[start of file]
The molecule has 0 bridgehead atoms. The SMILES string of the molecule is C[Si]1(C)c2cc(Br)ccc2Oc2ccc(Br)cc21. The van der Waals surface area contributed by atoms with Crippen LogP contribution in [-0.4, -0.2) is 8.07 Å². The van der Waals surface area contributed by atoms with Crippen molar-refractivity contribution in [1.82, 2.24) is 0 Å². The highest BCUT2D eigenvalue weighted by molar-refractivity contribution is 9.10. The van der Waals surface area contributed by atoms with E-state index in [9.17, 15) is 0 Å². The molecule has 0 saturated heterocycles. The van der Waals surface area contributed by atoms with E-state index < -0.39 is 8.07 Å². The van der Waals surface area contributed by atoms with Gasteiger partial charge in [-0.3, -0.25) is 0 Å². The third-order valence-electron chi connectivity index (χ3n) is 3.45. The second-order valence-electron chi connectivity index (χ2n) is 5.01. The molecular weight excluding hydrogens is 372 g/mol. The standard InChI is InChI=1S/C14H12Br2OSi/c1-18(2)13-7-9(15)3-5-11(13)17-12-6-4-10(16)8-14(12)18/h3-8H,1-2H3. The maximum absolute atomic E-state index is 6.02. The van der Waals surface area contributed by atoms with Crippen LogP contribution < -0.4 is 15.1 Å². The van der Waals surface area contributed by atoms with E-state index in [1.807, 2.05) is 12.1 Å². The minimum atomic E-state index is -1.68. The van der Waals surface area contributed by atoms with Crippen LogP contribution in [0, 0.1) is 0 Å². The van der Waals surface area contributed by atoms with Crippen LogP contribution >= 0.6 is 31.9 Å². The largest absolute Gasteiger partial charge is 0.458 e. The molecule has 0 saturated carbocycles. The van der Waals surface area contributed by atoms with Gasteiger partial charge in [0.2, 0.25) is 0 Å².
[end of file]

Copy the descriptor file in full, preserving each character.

The molecule has 0 bridgehead atoms. The SMILES string of the molecule is C[Si]1(C)c2cc(Br)ccc2Oc2ccc(Br)cc21. The van der Waals surface area contributed by atoms with Crippen LogP contribution in [-0.4, -0.2) is 8.07 Å². The van der Waals surface area contributed by atoms with Crippen molar-refractivity contribution in [1.82, 2.24) is 0 Å². The highest BCUT2D eigenvalue weighted by molar-refractivity contribution is 9.10. The van der Waals surface area contributed by atoms with E-state index in [9.17, 15) is 0 Å². The molecule has 0 saturated heterocycles. The van der Waals surface area contributed by atoms with E-state index < -0.39 is 8.07 Å². The van der Waals surface area contributed by atoms with Gasteiger partial charge in [-0.3, -0.25) is 0 Å². The third-order valence-electron chi connectivity index (χ3n) is 3.45. The second-order valence-electron chi connectivity index (χ2n) is 5.01. The molecular weight excluding hydrogens is 372 g/mol. The standard InChI is InChI=1S/C14H12Br2OSi/c1-18(2)13-7-9(15)3-5-11(13)17-12-6-4-10(16)8-14(12)18/h3-8H,1-2H3. The maximum absolute atomic E-state index is 6.02. The van der Waals surface area contributed by atoms with Crippen LogP contribution < -0.4 is 15.1 Å². The van der Waals surface area contributed by atoms with E-state index in [1.807, 2.05) is 12.1 Å². The minimum atomic E-state index is -1.68. The van der Waals surface area contributed by atoms with Crippen LogP contribution in [0, 0.1) is 0 Å². The van der Waals surface area contributed by atoms with Crippen LogP contribution >= 0.6 is 31.9 Å². The largest absolute Gasteiger partial charge is 0.458 e. The molecule has 0 saturated carbocycles. The van der Waals surface area contributed by atoms with Gasteiger partial charge in [0.2, 0.25) is 0 Å².